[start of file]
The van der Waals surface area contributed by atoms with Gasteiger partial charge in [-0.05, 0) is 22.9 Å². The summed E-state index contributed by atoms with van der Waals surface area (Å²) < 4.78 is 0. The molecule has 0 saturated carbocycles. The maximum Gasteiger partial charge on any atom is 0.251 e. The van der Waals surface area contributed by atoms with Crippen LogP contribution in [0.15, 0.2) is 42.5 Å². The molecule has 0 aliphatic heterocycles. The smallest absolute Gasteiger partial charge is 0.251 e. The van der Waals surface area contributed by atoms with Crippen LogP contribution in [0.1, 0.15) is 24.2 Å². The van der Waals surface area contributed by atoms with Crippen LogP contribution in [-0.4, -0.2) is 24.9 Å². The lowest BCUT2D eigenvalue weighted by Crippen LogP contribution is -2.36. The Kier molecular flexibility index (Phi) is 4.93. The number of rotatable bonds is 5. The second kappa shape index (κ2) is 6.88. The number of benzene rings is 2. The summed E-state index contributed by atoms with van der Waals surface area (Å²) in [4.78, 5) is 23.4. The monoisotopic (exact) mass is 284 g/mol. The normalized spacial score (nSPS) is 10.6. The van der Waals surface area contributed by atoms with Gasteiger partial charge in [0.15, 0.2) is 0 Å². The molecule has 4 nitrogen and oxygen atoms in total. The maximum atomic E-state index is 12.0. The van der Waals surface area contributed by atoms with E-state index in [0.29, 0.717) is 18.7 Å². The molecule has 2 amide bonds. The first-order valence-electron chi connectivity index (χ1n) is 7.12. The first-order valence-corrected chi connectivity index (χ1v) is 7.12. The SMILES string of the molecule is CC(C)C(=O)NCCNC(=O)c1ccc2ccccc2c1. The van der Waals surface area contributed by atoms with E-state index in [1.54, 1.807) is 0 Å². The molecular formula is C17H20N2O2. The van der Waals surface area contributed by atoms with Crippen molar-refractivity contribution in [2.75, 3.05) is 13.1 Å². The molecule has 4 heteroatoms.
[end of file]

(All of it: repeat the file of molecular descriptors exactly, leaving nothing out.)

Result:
The van der Waals surface area contributed by atoms with Gasteiger partial charge in [-0.05, 0) is 22.9 Å². The summed E-state index contributed by atoms with van der Waals surface area (Å²) < 4.78 is 0. The molecule has 0 saturated carbocycles. The maximum Gasteiger partial charge on any atom is 0.251 e. The van der Waals surface area contributed by atoms with Crippen LogP contribution in [0.15, 0.2) is 42.5 Å². The molecule has 0 aliphatic heterocycles. The smallest absolute Gasteiger partial charge is 0.251 e. The van der Waals surface area contributed by atoms with Crippen LogP contribution in [0.1, 0.15) is 24.2 Å². The van der Waals surface area contributed by atoms with Crippen LogP contribution in [-0.4, -0.2) is 24.9 Å². The lowest BCUT2D eigenvalue weighted by Crippen LogP contribution is -2.36. The Kier molecular flexibility index (Phi) is 4.93. The number of rotatable bonds is 5. The second kappa shape index (κ2) is 6.88. The number of benzene rings is 2. The summed E-state index contributed by atoms with van der Waals surface area (Å²) in [4.78, 5) is 23.4. The monoisotopic (exact) mass is 284 g/mol. The normalized spacial score (nSPS) is 10.6. The van der Waals surface area contributed by atoms with Gasteiger partial charge in [0.15, 0.2) is 0 Å². The molecule has 4 nitrogen and oxygen atoms in total. The maximum atomic E-state index is 12.0. The van der Waals surface area contributed by atoms with E-state index in [0.29, 0.717) is 18.7 Å². The molecule has 2 amide bonds. The first-order valence-electron chi connectivity index (χ1n) is 7.12. The first-order valence-corrected chi connectivity index (χ1v) is 7.12. The SMILES string of the molecule is CC(C)C(=O)NCCNC(=O)c1ccc2ccccc2c1. The van der Waals surface area contributed by atoms with E-state index in [1.54, 1.807) is 0 Å². The molecular formula is C17H20N2O2. The van der Waals surface area contributed by atoms with Crippen molar-refractivity contribution in [2.75, 3.05) is 13.1 Å². The molecule has 4 heteroatoms.